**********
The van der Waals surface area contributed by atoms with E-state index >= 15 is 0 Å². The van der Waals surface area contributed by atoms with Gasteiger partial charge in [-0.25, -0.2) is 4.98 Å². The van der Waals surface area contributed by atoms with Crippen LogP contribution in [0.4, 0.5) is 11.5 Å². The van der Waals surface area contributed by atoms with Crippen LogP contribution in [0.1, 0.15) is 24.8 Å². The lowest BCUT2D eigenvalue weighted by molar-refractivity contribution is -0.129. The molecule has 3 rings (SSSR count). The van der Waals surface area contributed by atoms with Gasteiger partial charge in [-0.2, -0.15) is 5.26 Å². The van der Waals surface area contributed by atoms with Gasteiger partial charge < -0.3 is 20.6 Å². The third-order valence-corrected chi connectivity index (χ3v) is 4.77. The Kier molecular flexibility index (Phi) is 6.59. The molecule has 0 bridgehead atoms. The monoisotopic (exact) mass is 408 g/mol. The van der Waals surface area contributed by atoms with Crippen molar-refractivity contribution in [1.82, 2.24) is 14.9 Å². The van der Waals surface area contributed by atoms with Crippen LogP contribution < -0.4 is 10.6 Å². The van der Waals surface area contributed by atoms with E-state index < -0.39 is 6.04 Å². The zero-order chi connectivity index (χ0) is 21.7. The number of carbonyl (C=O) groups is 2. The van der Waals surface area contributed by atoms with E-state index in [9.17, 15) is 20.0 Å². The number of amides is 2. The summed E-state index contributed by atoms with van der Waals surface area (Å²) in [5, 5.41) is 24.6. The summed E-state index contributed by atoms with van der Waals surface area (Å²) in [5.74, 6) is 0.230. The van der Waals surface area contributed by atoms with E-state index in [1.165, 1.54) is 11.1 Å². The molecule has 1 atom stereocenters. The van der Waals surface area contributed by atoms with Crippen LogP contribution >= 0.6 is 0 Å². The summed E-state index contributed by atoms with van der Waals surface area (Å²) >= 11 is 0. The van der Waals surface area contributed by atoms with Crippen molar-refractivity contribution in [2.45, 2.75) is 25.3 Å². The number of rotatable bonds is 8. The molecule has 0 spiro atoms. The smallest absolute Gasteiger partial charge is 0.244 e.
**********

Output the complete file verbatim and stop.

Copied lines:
The van der Waals surface area contributed by atoms with E-state index >= 15 is 0 Å². The van der Waals surface area contributed by atoms with Gasteiger partial charge in [-0.25, -0.2) is 4.98 Å². The van der Waals surface area contributed by atoms with Crippen LogP contribution in [0.4, 0.5) is 11.5 Å². The van der Waals surface area contributed by atoms with Crippen LogP contribution in [0.1, 0.15) is 24.8 Å². The lowest BCUT2D eigenvalue weighted by molar-refractivity contribution is -0.129. The molecule has 3 rings (SSSR count). The van der Waals surface area contributed by atoms with Gasteiger partial charge in [-0.2, -0.15) is 5.26 Å². The van der Waals surface area contributed by atoms with Gasteiger partial charge < -0.3 is 20.6 Å². The third-order valence-corrected chi connectivity index (χ3v) is 4.77. The Kier molecular flexibility index (Phi) is 6.59. The molecule has 0 bridgehead atoms. The monoisotopic (exact) mass is 408 g/mol. The van der Waals surface area contributed by atoms with Crippen molar-refractivity contribution in [1.82, 2.24) is 14.9 Å². The van der Waals surface area contributed by atoms with Crippen LogP contribution < -0.4 is 10.6 Å². The van der Waals surface area contributed by atoms with E-state index < -0.39 is 6.04 Å². The zero-order chi connectivity index (χ0) is 21.7. The number of carbonyl (C=O) groups is 2. The van der Waals surface area contributed by atoms with E-state index in [9.17, 15) is 20.0 Å². The number of amides is 2. The summed E-state index contributed by atoms with van der Waals surface area (Å²) in [5, 5.41) is 24.6. The summed E-state index contributed by atoms with van der Waals surface area (Å²) in [5.74, 6) is 0.230. The van der Waals surface area contributed by atoms with E-state index in [1.165, 1.54) is 11.1 Å². The molecule has 1 atom stereocenters. The van der Waals surface area contributed by atoms with Crippen LogP contribution >= 0.6 is 0 Å². The summed E-state index contributed by atoms with van der Waals surface area (Å²) >= 11 is 0. The van der Waals surface area contributed by atoms with Crippen molar-refractivity contribution in [2.45, 2.75) is 25.3 Å². The number of rotatable bonds is 8. The molecule has 0 spiro atoms. The smallest absolute Gasteiger partial charge is 0.244 e.